9. Why did Napoleon want an elephant there? Excellent question, and one I can’t answer.
    The ostrich is easy: it was out of the question because of its association with Marie-Antoinette due to the similarity between autruche (ostrich) and Autriche (Austria) in French. Her enemies called her at first l’Autrichienne (the Austrian Woman), then l’Autruchienne (the ostrich/bitch).

  10. Genevieve Montgomery says:

    PS I’d read about the Spanish cannons, but still, an elephant? Why not an ostrich? Did Napoleon have a thing for elephants?

  11. Genevieve Montgomery says:

    I’ll take a bronze elephant and ‘you’ can have a 1989 Opera. BTW Does the Opera stand where the elephant once stood.

  12. Yes, there is indeed an elephant at Elephant & Castle.
    The Bastille elephant, in its final version, was supposed to be made of the bronze of cannons seized from the enemy. Presumably we would still have it if that had been the case. Sigh…

  13. Genevieve Montgomery says:

    Is there an elephant statue at Elephant and Castle? I would not put it past the English…
    As for Napoleon, there had to be a practical purpose rooted in military affairs; is it symbolic of a victory or a country? I do not know very much about the Empire, or Napoleonic wars.

  14. Well, Genevieve, you have Elephant and Castle in London… :)

  15. Genevieve Montgomery says:

    Hi Catherine,
    Yes, I did know who and why, I was just pondering–what was it about Napoleon that he would come up with such a fantastical whimsical specimen to install on such a Place? We know that Napoleon was, outsized, yet still, it is quite humourous. It is hard to imagine such a statement made in NYC’s Columbus Circle, or Union Square, unless it came from Barnum and Bailey.

  16. Who? Napoleon’s idea.
    Why let it rot? It was just a plaster model, never meant to last for decades, as it did.
    Do I miss it? I would prefer the medieval building, but the elephant would be fun. More fun than the column or the new Opera.

  17. Genevieve Montgomery says:

    Catherine, I am glad you like the elephant! I was googling it last night after commenting, and the more I read about it, and the more images I came across the more fascinated I became! Who would stick an elephant in a square, and let it rot there?

  18. There are very few artifacts at Carnavalet I don’t find fascinating. The mementos of the Bastille are among the most evocative.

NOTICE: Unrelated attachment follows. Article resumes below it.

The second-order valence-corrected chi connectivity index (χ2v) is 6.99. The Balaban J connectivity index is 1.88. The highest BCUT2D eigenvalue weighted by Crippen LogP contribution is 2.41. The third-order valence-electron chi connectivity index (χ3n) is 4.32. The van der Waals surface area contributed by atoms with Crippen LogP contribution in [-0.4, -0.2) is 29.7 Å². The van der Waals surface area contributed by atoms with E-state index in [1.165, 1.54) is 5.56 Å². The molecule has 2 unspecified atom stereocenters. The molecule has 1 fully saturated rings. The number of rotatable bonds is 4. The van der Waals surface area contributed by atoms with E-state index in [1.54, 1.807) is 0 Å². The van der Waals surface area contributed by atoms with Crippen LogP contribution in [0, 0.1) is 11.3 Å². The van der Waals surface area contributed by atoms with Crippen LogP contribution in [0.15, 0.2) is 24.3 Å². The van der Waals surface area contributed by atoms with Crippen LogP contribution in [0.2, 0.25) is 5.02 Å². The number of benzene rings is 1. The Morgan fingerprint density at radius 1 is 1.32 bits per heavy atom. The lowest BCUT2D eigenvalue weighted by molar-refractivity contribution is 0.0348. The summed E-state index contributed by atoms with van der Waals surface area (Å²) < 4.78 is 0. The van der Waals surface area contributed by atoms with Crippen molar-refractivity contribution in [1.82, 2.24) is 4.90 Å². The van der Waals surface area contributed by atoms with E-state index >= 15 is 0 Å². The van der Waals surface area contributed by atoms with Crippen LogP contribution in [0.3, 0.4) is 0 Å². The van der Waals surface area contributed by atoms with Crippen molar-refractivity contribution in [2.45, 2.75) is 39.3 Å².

19. What a great idea for a new post, Genevieve! A history of the Place de la Bastille, complete with the elephant… Stay tuned.

  20. Genevieve Montgomery says:

    I rather like the model of the Bastille in the Musee Carnavalet. It inspires my imagination to see the replica and try to picture how the Bastille appeared to its’ contemporaries.

  21. Genevieve Montgomery says:

    Wouldn’t it have been fun to see the old elephant? Have you ever written a post on the elephant? Wasn’t it a work of Napoleon? And then it apparently decayed in public view for too long?

  22. The column in the middle of the Place doesn’t do much for me either…

  23. My pleasure, it is a great post!

  24. Genevieve says:

    Those big medieval walls would have been easier on my eyes than, ( from my eyes’ view ) is the eyesore of the new opera.

  25. Matterhorn says:

    Oh, dear Madame Delors, thank you so much for linking to my post! That means alot coming from you, I’m very touched.

  26. Dear all, here is the link to Matterhorn’s post about the death of the Duc d’Orleans:
    http://crossoflaeken.blogspot.com/2010/07/death-of-duc-dorleans-1842.html

  27. Matterhorn, beautiful post you wrote about the death of the young prince!
    What would Marie-Antoinette do? She wasn’t in a celebratory mood after Bastille Day (and right she was.)
    Mistress of the Blog: the touristy thing only lasted one summer…
    Brian, welcome to Versailles and more! Any historical novelist worth her salt will thoroughly research her subject.
    Penny, the American red, white and blue came first. :)

  28. Penny says:

    thank you for this post, that red, white and blue cockade does make me wonder if that is the real reason the US flag is red white and blue. We learned so much from France. Unfortunately, I think the way the rage of the common people came out scared some of the founding fathers such as Hamilton.

  29. Brian Pape says:

    Good afternoon.
    Just surfing on Robespierre and naturally made my way to this blog.
    Very interesting reading on Marie Antoinette.
    Bettre still, I may search out and read the books of Catherine Delors.
    Ordinarily, writers do very little research on their topics, this is not so here. My favourite writer is Nicholas Monsarrat. Well known for his writing.
    Cheers and lets have another book.

  30. Thanks for posting this. I’d hadn’t realized it had become a tourist destination of sorts. It’s strange how that happens. I put a link on my blog to the post too.

  31. […] How to impress your friends Author Catherine Delors explained how the Bastille became somewhat of a tourist attraction after […]

  32. Matterhorn says:

    It seems rather a strange coincidence (given the revolutionary background of the Orléans family) that Louis-Philippe’s eldest son and heir would later die, in that awful carriage accident, just the day before this anniversary.